Kiev 2018, Basel 2016 and Wembley 2016.
Jordan Henderson has never forgotten the pain of losing those finals with Liverpool and says Jurgen Klopp’s men have used that hurt to drive them to glory.
Liverpool are poised to wrap up their first title in 30 years when the Premier League resumes on June 17 and Henderson claims the memory of those defeats motivates the players.
Liverpool successfully used their pain as fuel to beat Tottenham in last year’s Champions League final and he says it keeps them hungry.
“That was a big factor,” said Henderson, who is set to become the first Liverpool skipper since Graeme Souness in 1984 to lift the title and the European Cup.
“Not only the 2018 final, but previous finals over the years that we had been involved in – the Europa League final to Sevilla as well, the League Cup final that we lost to Manchester City.
“All of those things you sort of learn from and it gives you even more hunger to put things right and improve.
“Every time we have faced that adversity we have bounced back in a really good way.
It was just a case of continuing to do that and we knew the time would come where we’d manage to win something.
"Thankfully it came last year.”
Every top sportsperson is motivated more by their failures than their successes and Henderson claims Liverpool were fired up for the 2019 Champions League final because they missed out on the title by a point to City a few weeks earlier.
That massive disappointment made Henderson and his team-mates even more determined to succeed.
“Obviously the league season was a good season for us,” the England midfielder told liverpoolfc.com.
“To get 97 points was fantastic, but unfortunately we couldn’t quite get over the line.
“The feeling after the last game was really tough and it was a hard one to take.
“But I knew it would help in a weird way in terms of going into the game against Spurs in Madrid because we could use that pain to make sure that wasn’t going to happen again. Thankfully that was the case.”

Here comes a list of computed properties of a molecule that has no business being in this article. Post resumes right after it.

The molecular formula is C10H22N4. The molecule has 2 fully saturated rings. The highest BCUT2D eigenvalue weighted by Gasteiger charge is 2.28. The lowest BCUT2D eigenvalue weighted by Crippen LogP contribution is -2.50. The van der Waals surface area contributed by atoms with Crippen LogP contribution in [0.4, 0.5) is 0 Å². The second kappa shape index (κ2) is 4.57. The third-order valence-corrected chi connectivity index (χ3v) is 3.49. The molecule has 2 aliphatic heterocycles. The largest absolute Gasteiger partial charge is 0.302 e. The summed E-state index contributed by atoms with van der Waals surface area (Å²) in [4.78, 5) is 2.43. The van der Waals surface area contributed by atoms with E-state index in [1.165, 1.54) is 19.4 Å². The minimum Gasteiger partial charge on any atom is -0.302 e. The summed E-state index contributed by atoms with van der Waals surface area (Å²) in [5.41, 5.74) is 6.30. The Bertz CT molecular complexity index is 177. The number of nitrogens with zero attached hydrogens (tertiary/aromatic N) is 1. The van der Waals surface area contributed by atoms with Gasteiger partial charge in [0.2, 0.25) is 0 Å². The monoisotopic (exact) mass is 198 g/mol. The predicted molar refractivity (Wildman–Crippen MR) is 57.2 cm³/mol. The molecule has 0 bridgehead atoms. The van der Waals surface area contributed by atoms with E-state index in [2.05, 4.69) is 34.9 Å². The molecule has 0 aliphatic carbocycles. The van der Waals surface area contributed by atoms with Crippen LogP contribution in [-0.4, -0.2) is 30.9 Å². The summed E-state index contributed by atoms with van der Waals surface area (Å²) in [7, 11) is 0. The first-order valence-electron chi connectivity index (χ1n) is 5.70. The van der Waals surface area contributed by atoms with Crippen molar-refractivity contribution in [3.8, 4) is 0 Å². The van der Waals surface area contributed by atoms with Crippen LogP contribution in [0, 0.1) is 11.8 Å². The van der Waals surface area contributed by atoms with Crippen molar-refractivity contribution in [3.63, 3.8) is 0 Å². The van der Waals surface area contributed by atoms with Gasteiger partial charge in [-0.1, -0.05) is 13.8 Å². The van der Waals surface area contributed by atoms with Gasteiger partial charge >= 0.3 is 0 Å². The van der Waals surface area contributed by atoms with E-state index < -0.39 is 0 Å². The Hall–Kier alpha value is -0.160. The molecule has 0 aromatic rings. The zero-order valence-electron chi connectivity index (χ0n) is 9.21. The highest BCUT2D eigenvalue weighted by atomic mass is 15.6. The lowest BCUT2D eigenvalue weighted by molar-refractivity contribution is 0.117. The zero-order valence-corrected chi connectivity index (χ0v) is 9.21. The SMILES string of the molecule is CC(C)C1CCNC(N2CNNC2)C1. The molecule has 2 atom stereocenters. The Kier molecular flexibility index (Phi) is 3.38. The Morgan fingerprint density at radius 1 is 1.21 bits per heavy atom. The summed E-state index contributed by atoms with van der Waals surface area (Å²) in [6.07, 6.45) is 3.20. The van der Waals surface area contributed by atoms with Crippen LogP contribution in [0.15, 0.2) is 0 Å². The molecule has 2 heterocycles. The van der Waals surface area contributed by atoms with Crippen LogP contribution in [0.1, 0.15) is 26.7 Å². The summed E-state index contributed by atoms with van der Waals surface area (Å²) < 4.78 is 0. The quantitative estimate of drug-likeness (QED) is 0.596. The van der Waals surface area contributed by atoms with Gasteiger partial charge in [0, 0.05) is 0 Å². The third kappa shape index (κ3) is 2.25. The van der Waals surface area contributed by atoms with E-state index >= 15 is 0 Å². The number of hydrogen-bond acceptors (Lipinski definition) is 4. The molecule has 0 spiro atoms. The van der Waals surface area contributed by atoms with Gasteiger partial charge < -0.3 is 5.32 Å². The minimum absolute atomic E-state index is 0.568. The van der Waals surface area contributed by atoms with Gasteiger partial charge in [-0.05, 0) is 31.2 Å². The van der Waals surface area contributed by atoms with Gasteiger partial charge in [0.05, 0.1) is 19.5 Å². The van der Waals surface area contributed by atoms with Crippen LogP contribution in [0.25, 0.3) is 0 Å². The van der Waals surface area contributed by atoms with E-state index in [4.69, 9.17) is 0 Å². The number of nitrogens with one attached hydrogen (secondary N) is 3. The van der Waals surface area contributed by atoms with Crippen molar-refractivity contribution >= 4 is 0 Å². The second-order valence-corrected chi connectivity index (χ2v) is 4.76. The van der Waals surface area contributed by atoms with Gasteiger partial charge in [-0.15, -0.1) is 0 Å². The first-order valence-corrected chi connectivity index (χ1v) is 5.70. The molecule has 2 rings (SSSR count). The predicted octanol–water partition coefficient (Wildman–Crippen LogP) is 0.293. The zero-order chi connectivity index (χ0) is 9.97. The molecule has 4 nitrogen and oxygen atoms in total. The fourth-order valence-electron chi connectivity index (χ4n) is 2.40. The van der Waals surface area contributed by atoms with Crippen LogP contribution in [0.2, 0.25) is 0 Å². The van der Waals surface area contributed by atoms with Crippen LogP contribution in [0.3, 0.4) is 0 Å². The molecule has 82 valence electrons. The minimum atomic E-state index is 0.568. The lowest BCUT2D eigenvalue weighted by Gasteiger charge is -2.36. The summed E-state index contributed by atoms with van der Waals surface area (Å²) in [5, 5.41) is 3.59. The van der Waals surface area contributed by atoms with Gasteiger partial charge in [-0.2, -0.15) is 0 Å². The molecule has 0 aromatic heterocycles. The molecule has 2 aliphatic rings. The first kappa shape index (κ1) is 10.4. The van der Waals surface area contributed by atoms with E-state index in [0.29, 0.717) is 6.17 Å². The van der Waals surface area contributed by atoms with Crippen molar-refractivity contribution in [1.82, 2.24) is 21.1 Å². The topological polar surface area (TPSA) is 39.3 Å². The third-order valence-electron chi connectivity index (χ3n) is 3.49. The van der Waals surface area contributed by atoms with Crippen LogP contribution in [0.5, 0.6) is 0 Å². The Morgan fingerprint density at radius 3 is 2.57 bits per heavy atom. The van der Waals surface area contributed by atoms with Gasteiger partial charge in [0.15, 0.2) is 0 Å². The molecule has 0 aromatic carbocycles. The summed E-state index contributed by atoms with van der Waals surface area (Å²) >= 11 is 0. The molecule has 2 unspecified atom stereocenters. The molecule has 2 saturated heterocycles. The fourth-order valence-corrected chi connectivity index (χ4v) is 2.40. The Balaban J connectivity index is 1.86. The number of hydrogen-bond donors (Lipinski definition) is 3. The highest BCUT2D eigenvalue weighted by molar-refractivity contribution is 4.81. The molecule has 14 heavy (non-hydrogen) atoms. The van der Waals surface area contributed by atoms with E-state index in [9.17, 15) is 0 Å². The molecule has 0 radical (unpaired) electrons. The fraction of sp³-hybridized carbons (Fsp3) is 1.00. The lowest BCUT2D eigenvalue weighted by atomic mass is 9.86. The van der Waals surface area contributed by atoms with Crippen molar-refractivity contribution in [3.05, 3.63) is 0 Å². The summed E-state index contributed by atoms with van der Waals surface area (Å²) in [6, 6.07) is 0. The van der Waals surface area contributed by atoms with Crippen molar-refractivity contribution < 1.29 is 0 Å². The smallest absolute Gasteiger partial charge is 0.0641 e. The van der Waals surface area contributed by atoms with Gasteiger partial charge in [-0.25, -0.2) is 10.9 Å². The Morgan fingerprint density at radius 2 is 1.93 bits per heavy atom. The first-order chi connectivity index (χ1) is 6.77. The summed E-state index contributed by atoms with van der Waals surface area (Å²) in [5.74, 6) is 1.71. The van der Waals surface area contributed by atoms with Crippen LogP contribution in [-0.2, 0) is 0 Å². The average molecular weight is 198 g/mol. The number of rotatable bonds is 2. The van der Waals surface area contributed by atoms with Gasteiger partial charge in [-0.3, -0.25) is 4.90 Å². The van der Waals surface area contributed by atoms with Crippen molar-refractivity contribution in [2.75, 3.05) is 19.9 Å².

Henderson, 29, who clocks up nine years at Anfield on Tuesday, is now part of the club’s rich folklore and is humbled there is banner on the Kop of him lifting the Champions League trophy.
The former Sunderland starlet says seeing it every time he walks out at Anfield motivates him to bring more success to the club.
“It is special,” said the Wearsider. “To be part of the club’s history and to see that banner on the Kop, you never get used to it, to be honest.
“I just try to use it as even more motivation to make sure I do everything I can for this football club and this team to be successful, which I’ve always tried to do.
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“In terms of stuff like that, you can never thank the fans enough for what they give to us as a club and as a team. That’s what makes this club so special, really.
“It’s just an amazing football club and over the past couple of years we’ve played some pretty good football.
“We went through some pretty tough times, but also some pretty amazing times.
"I’m just so excited to see what the future holds for this team and this club because I know we’ll continue to give everything and keep improving and keep learning.
“If we do that then there’s no reason why we can’t have more success.”
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